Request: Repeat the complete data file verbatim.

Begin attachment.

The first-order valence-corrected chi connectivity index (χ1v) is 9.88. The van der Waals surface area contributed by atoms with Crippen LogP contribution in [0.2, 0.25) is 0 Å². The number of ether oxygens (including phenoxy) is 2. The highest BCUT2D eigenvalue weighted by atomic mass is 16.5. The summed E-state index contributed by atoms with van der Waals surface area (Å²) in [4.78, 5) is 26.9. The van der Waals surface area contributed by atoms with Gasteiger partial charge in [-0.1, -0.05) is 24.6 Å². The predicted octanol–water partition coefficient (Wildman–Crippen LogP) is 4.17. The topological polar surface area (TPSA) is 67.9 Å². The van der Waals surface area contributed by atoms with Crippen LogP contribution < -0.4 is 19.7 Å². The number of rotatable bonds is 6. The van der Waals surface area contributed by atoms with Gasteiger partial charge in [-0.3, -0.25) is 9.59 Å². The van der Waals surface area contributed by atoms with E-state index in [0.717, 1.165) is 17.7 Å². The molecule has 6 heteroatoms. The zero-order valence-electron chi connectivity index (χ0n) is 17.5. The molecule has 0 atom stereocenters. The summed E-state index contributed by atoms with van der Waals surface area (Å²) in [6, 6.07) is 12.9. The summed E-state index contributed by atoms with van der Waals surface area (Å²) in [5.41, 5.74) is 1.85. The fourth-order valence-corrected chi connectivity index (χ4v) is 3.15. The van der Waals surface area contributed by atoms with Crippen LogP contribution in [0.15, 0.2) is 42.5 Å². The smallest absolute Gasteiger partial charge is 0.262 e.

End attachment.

The first-order valence-corrected chi connectivity index (χ1v) is 9.88. The van der Waals surface area contributed by atoms with Crippen LogP contribution in [0.2, 0.25) is 0 Å². The number of ether oxygens (including phenoxy) is 2. The highest BCUT2D eigenvalue weighted by atomic mass is 16.5. The summed E-state index contributed by atoms with van der Waals surface area (Å²) in [4.78, 5) is 26.9. The van der Waals surface area contributed by atoms with Gasteiger partial charge in [-0.1, -0.05) is 24.6 Å². The predicted octanol–water partition coefficient (Wildman–Crippen LogP) is 4.17. The topological polar surface area (TPSA) is 67.9 Å². The van der Waals surface area contributed by atoms with Crippen LogP contribution < -0.4 is 19.7 Å². The number of rotatable bonds is 6. The van der Waals surface area contributed by atoms with Gasteiger partial charge in [-0.3, -0.25) is 9.59 Å². The van der Waals surface area contributed by atoms with E-state index in [0.717, 1.165) is 17.7 Å². The molecule has 6 heteroatoms. The zero-order valence-electron chi connectivity index (χ0n) is 17.5. The molecule has 0 atom stereocenters. The summed E-state index contributed by atoms with van der Waals surface area (Å²) in [6, 6.07) is 12.9. The summed E-state index contributed by atoms with van der Waals surface area (Å²) in [5.41, 5.74) is 1.85. The fourth-order valence-corrected chi connectivity index (χ4v) is 3.15. The van der Waals surface area contributed by atoms with Crippen LogP contribution in [0.15, 0.2) is 42.5 Å². The smallest absolute Gasteiger partial charge is 0.262 e.